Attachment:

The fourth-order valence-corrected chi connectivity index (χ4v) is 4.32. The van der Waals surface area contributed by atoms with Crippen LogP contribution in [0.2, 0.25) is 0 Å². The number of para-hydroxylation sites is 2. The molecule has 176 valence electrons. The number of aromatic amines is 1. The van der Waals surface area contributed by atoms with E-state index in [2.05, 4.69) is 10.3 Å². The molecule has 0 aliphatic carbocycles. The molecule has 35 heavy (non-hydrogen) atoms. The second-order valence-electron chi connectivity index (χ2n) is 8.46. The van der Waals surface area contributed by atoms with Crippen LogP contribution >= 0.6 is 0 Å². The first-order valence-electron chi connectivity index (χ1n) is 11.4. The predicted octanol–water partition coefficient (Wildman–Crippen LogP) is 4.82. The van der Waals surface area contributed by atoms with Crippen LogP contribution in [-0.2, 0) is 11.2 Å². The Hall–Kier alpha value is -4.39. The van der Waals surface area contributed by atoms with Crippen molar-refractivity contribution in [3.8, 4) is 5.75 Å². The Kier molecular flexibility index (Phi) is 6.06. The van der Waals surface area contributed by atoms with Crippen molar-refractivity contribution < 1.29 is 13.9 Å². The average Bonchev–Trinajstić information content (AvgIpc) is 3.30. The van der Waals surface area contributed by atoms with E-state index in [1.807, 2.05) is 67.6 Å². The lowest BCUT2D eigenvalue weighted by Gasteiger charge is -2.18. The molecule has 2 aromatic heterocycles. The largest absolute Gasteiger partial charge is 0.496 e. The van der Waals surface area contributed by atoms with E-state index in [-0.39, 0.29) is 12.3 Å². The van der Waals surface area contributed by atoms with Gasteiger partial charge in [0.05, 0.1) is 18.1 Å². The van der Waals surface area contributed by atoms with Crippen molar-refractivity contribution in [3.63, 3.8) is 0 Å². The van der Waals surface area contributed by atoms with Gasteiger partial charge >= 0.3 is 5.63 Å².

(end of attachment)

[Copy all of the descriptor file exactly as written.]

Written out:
The fourth-order valence-corrected chi connectivity index (χ4v) is 4.32. The van der Waals surface area contributed by atoms with Crippen LogP contribution in [0.2, 0.25) is 0 Å². The number of para-hydroxylation sites is 2. The molecule has 176 valence electrons. The number of aromatic amines is 1. The van der Waals surface area contributed by atoms with E-state index in [2.05, 4.69) is 10.3 Å². The molecule has 0 aliphatic carbocycles. The molecule has 35 heavy (non-hydrogen) atoms. The second-order valence-electron chi connectivity index (χ2n) is 8.46. The van der Waals surface area contributed by atoms with Crippen LogP contribution >= 0.6 is 0 Å². The first-order valence-electron chi connectivity index (χ1n) is 11.4. The predicted octanol–water partition coefficient (Wildman–Crippen LogP) is 4.82. The van der Waals surface area contributed by atoms with Crippen LogP contribution in [-0.2, 0) is 11.2 Å². The Hall–Kier alpha value is -4.39. The van der Waals surface area contributed by atoms with Crippen molar-refractivity contribution in [3.8, 4) is 5.75 Å². The Kier molecular flexibility index (Phi) is 6.06. The van der Waals surface area contributed by atoms with Crippen molar-refractivity contribution < 1.29 is 13.9 Å². The average Bonchev–Trinajstić information content (AvgIpc) is 3.30. The van der Waals surface area contributed by atoms with E-state index in [1.807, 2.05) is 67.6 Å². The lowest BCUT2D eigenvalue weighted by Gasteiger charge is -2.18. The molecule has 2 aromatic heterocycles. The largest absolute Gasteiger partial charge is 0.496 e. The van der Waals surface area contributed by atoms with E-state index in [-0.39, 0.29) is 12.3 Å². The van der Waals surface area contributed by atoms with Gasteiger partial charge in [0.05, 0.1) is 18.1 Å². The van der Waals surface area contributed by atoms with Crippen molar-refractivity contribution in [3.63, 3.8) is 0 Å². The van der Waals surface area contributed by atoms with Gasteiger partial charge >= 0.3 is 5.63 Å².